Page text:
The opera is in five acts. The beginning plot is that Juno is jealous of queen Cassiope's pride and is punishing her kingdom as a consequence with Medusa, who (of course) turns all people into stone by looking at them. The queen's sister is in love with Persée, the human bad guy is in love with Andromède, who, in turn, eventually falls for Persée when it's revealed that he really loves her. Most of the plot consists of the kingdom variously trying to placate Juno. The lavish games don't work. When Persée kills Medusa (with a ludicrously excessive amount of godly help - if having all the weapons wans't enough, Mercury puts her to sleep first), it helps the kingdom's death toll, but Juno's not too keen on Jupiter's son killing off her hired hand. Eventually, it's the mortal bad guy's attempted assassination which satiates the goddess, and it ends with echos of my pet peeve ending as the happy couple (Persée and Andromède) are carried off to heaven to live among the stars. What it echoes and what I really dislike in a plot is the moral "You can only be truly happy when you're dead."
The Atelier dancers were particularly well woven into the production, as fighters, sea creatures, supernatural spirits, courtiers, and assassins. Sometimes their presence seems rather artificial and awkward; here, it worked beautifully with the production. The dancer version of Persée was particularly spectacular - aerial cartwheels with foil in hand and rapid, precise leaps of enthusiasm when he sets out to battle Medusa.
Medusa was the comedic highlight of the whole thing. She was played in drag, completely camped up. It was particularly winning to see a cross-dressed Medusa correctly using all the feminine baroque gesturings. I've always like the humor value in Opera Atelier's performance. Normally, they leaven the entire work with knowing winks and the odd implied joke. This time, there was very little of that outside of Medusa's outstanding performance. The audience loved it.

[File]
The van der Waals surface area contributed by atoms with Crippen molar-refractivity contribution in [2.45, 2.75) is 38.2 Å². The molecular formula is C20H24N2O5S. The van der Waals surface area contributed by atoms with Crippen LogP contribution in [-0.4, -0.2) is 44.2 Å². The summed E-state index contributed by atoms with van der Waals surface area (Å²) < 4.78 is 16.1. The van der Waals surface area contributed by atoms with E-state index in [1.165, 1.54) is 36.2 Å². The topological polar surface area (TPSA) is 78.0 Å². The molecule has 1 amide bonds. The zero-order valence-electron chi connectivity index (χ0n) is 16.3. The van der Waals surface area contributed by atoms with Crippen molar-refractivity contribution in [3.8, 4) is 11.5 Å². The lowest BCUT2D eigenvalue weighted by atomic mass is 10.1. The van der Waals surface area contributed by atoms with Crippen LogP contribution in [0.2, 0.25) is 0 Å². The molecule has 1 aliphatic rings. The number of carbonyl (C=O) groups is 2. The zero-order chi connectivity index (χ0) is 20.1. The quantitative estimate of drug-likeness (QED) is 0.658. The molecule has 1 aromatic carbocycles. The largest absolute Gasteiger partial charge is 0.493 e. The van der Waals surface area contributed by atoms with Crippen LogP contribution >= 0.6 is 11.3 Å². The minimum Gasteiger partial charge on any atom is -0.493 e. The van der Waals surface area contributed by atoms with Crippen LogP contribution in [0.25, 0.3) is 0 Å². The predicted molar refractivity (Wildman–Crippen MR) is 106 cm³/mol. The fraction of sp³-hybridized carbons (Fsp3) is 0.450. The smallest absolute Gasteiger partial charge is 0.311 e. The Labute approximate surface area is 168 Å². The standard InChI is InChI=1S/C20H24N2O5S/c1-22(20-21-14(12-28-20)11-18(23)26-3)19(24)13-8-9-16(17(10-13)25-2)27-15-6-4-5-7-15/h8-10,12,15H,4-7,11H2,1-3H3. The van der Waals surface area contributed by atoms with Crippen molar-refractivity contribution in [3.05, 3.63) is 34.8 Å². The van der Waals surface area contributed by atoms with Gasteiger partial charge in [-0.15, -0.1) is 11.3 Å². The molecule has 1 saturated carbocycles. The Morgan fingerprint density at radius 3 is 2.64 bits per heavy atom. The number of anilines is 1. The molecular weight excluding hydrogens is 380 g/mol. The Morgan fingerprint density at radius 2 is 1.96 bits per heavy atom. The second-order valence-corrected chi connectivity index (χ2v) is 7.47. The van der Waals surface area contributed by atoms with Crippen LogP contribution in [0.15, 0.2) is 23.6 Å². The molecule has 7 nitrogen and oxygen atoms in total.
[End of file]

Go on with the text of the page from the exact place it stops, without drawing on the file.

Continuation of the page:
Opera Atelier uses extravagantly lovely and lavish costuming, but I was rather disappointed this time, since I recognized most of their costumes from other productions, so there wasn't as much novelty to them. Oh, the main characters' outfits weren't familiar looking, but mostly, the secondaries' outfits were. I know it's hard work to produce these confections, but I was curious to see what else the costume designer would come up with for them. The only other particular flaws I noticed were one missed cue and the occassional distraction of the surtitles.
The surtitles were done differently than I've ever seen before: they were in both French and English. I suspect the French was because when Opera Atelier mounted this production four years ago, it toured in Versailles as well. Still, it meant every line in the work was displayed in both French and English. If they showed both languages all the time, I could just have followed one line, but they didn't. They did that with any line of text which was only said once, but if a line was repeated, then the first time the whole surtitle slide would be in French (several slides in a row, if necessary, to finish the sentence or idea), and then, on the repeat, the whole slide would be in English. Consequently, I ended up reading both the French and the English most of the time, instead of just one language, and I suspect my eyes were looking at the surtitles rather more than they would have been otherwise.
The Tafelmusik orchestra and choir were in fine form, solid, competent, a seamless part of the overall production. There was so much else going on that, alas, I didn't pay as much attention to them as I could have.
It was a mesmerizing performance, if you asp me. We were chained to our rocks by the sibilant sonorousness which the production produced.